A cycle of retaliatory shootings between Norteño and Sureño gangs (see box, pg. 18) has amounted to 47 homicides since January 2008 and more than 180 attempted homicides since May 2007. The most recent victims were four teenage boys shot inside a car by a gunman riding in the same vehicle near Hartnell College. Fourteen-year-old Ociel Montiel and 15-year-old Rodolfo Cristobal died.
Salinas is one slaying away from tying last year’s homicide record. Its per-capita murder rate last year was one of the highest in the state. (See graph, pg. 20)
In response to rising gang crime and shrinking revenues, the City Council in July declared an emergency and placed the tax measure on the ballot. The city cut $13.2 million from its budget this fiscal year and is prepared to cut another $7.2 million, including closing five recreation centers and eliminating seven civilian police officers and 11 firefighters, if K doesn’t pass.
The last time Salinas turned to residents to fill a budget hole was in 2005, when voters passed Measure V, a half-percent sales tax hike, which completely funds the city’s three libraries. Community groups asked the council to put V on the ballot, but given the worsening economy, there hasn’t been the same political backing for K.
Fundraising initally came up short, and formal support has been lukewarm beyond the resolute backing of local growers: The Salinas Valley Chamber of Commerce isn’t behind the measure because of the lack of a sunset clause; Communities Organized for Relational Power in Action, a church-based coalition that galvanized votes for V, is staying out of this election; and the Monterey Bay Central Labor Council is endorsing K with a heavy heart.
Leading the official opposition is “No on K” Committee Chairman and anti-tax advocate Brett Landon. He says general fund revenue has risen since the passage of V, yet service levels are lower than they were seven years ago. “We have less services, a whole lot more administration and wasteful expenses,” Landon says, adding that money from Measure K will be funneled into bloated city salaries. “Their promises are empty.”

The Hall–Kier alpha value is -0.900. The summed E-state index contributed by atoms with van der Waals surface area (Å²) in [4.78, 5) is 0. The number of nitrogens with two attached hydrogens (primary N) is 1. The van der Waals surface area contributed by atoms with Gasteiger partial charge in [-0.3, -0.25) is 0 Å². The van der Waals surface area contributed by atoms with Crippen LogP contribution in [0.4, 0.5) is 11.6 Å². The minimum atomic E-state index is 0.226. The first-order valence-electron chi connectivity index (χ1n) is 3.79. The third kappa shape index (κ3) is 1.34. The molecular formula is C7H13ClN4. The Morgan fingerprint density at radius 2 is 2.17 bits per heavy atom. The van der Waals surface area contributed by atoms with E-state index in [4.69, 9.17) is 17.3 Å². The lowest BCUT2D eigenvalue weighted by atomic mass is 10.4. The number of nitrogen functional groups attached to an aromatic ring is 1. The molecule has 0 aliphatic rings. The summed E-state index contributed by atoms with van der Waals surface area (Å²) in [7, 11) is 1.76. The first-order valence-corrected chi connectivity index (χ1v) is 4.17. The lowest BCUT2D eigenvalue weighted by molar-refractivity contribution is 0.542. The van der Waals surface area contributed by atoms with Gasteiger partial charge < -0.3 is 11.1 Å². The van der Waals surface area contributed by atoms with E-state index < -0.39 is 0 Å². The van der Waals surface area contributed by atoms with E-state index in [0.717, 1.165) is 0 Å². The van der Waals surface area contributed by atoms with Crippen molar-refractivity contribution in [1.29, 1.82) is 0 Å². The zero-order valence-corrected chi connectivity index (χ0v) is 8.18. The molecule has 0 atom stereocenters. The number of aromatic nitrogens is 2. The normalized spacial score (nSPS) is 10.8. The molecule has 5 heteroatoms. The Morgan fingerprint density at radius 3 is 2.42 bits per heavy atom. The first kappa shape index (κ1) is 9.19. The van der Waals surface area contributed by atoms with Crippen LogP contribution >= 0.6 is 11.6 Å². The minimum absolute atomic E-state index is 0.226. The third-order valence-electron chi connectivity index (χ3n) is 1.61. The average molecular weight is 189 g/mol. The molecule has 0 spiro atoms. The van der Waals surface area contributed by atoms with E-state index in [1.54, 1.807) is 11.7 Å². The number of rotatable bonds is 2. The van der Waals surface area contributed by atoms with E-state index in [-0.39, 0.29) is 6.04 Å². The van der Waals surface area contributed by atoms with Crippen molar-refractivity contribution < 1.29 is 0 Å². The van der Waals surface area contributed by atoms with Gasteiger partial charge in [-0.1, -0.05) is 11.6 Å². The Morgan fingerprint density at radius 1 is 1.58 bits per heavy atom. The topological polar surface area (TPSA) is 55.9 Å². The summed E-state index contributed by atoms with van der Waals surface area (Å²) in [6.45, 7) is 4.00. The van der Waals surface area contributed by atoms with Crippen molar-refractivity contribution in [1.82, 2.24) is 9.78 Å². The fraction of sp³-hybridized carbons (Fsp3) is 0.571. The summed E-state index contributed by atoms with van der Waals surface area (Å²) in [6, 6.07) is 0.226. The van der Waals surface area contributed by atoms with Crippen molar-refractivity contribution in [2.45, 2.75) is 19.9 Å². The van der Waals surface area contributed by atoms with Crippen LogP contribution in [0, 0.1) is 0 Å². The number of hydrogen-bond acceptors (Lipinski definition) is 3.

The measure, which would include an oversight committee appointed by City Council members, would raise the cash-poor city’s tax rate to 9.75 percent, the highest in the county. Landon says the tax hike, amid a recession, will encourage people to shop in other cities. But Donohue says local shoppers are already avoiding Salinas because of the crime. “People have been voting with their feet for a long time,” he says, adding that the city is undercapitalized with only $563 to spend per resident, compared to Monterey with more than $1,800 in revenue per capita.
Chief has new gang plan
The council approved a vague spending plan for K: 85 percent for public safety, prevention and intervention to hire more police officers and fund firefighters, paramedics, after-school programs and recreation centers, sending the measure to voters at the same time Fetherolf presented his 90-day report. The bottom line: His department is too shorthanded to turn the tide.
With 168 sworn officers, Salinas has 1.12 officers per 1,000 residents, second lowest in the county. Officers are caught in a reactive cycle of responding to emergencies and don’t have time to make neighborhood connections that build trust, Fetherolf says. “So much of the community views us as an occupying force rather than an integrated fabric,” he adds. “The only way for us to get on topof [crime] is a community policing model. We just don’t have the capacity.”
The department has also been pushing its anonymous tip lines, but it’s unclear how effective the tips are and whether more people are calling. Statistics for SPD’s tip lines for drugs and gangs are not tracked, according to Sgt. Ono Solis, who adds: “The gang/guns line has not received tips that led to arrests or solid leads in a criminal case.”
The department’s We-Tip line has received 44 calls since its inception in April. According to Fetherolf’s report, two calls provided “murder or attempted murder information,” which “led to the arrest of a homicide suspect.”
Fetherolf says the department is woefully lacking in intelligence capacity, with only one part-time crime analyst and stacks of files that haven’t even been entered into a computer. In all, Fetherolf has requested 131 new personnel, including 73 officers and 14 supervisors.
The original spending mix for K included 10 percent going to a new $45 million police station and a cash reserve. But an agenda item on the new cop shop was rescheduled until after the election to make it more palatable, and now Donohue says the city may be able to find federal funds to build the station.